Distinguished Women of Past and Present
Special thanks to the Microsoft Corporation for their contribution to this site. The following information came from Microsoft Encarta:
Anne (1665-1714), queen of Great Britain and Ireland (1702-14), the last British sovereign of the house of Stuart. Born in London on February 6, 1665, she was the second daughter of King James II. Her mother was James's first wife, Anne Hyde. In 1683 she was married to Prince George of Denmark. Although her father converted to Roman Catholicism in 1672, Anne remained Protestant and acquiesced in James's overthrow by the anti-Roman Catholic Glorious Revolution of 1688, which brought her sister Mary and Mary's husband, William of Orange, to the throne. Becoming queen on William's death in 1702, Anne restored to favor John Churchill, who had been disgraced by her predecessor, making him duke of Marlborough and captain-general of the army. Marlborough won a series of victories over the French in the War of the Spanish Succession (1701-14, known in America as Queen Anne's War), and he and his wife, Sarah, had great influence over the queen in the early years of her reign.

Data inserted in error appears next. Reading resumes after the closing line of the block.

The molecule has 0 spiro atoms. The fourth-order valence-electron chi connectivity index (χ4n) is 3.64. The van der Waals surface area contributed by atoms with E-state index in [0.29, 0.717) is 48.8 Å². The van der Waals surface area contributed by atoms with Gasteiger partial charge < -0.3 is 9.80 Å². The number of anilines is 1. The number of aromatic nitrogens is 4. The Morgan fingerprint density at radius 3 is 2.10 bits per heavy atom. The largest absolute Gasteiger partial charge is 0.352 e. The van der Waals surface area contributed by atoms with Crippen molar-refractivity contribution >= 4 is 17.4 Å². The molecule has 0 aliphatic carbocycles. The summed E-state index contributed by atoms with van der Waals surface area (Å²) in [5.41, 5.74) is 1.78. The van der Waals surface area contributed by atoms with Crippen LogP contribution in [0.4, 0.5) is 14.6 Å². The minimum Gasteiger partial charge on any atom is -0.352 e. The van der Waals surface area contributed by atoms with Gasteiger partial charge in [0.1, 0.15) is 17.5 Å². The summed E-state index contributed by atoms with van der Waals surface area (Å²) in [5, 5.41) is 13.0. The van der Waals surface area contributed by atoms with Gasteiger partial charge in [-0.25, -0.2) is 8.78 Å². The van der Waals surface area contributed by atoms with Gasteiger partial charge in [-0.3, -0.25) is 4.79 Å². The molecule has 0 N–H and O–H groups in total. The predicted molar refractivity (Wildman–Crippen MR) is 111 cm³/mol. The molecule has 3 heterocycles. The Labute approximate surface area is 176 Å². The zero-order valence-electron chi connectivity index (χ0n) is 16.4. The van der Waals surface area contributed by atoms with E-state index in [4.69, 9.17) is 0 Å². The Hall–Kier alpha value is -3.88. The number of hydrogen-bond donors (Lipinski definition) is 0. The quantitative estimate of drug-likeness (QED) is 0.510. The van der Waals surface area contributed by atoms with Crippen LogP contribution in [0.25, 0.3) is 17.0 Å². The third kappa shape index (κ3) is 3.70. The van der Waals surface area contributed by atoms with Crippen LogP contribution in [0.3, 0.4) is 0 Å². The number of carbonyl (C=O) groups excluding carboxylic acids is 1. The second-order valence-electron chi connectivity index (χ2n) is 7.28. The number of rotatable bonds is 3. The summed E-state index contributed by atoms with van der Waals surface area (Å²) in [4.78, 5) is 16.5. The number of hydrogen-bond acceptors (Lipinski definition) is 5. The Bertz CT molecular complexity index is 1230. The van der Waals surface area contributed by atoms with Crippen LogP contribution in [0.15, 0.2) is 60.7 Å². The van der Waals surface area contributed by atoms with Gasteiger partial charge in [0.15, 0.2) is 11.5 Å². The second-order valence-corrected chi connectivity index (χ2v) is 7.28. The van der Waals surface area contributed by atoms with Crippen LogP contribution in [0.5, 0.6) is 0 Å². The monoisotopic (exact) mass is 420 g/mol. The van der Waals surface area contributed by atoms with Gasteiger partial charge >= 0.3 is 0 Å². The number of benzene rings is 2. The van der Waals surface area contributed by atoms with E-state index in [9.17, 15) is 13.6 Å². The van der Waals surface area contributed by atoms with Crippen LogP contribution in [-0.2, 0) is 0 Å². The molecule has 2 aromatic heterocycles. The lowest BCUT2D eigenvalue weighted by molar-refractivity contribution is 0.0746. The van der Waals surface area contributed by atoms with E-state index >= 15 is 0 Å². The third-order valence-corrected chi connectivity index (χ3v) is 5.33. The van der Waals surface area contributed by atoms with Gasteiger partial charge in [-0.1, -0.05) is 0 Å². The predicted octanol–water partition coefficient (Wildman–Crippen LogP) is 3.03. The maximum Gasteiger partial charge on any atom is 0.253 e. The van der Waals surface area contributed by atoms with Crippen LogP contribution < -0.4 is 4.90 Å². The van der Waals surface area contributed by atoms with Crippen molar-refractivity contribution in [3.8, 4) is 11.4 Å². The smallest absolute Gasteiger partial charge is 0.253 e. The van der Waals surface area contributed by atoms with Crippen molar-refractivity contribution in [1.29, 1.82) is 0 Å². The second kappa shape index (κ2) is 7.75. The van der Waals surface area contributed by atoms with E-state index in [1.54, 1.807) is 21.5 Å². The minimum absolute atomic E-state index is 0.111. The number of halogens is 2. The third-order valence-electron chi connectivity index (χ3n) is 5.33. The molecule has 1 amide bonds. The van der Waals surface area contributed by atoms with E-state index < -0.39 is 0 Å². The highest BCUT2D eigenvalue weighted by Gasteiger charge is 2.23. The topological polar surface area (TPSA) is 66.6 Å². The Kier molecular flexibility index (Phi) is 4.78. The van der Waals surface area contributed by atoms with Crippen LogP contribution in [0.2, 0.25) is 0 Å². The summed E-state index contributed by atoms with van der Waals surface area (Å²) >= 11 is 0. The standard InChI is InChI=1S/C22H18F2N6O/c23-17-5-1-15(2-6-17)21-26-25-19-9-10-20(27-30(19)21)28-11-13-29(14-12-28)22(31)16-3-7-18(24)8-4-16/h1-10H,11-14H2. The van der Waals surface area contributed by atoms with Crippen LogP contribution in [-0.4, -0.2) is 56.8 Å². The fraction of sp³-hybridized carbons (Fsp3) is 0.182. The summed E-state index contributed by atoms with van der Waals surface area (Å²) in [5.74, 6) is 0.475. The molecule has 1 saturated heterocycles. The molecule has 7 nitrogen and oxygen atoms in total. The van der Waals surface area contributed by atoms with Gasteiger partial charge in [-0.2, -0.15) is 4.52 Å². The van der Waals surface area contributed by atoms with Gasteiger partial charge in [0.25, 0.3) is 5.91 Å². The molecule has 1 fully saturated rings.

Devoted to the Church of England, Anne was inclined to favor the pro-church Tory faction rather than its Whig opponents, but, influenced by the Marlboroughs and Lord Treasurer Sidney Godolphin, earl of Godolphin, she at first excluded the Tories from office. Later, however, her friendship with the Marlboroughs cooled, and in 1710 she took advantage of popular dissatisfaction with the Whigs to remove Godolphin; Marlborough was dismissed the following year. During Queen Anne's reign the kingdoms of England and Scotland were united (1707). She died in London on August 1, 1714, and, having no surviving children, was succeeded by her German cousin, George, elector of Hannover, as King George I of Great Britain.
"Anne" Microsoft(R) Encarta.
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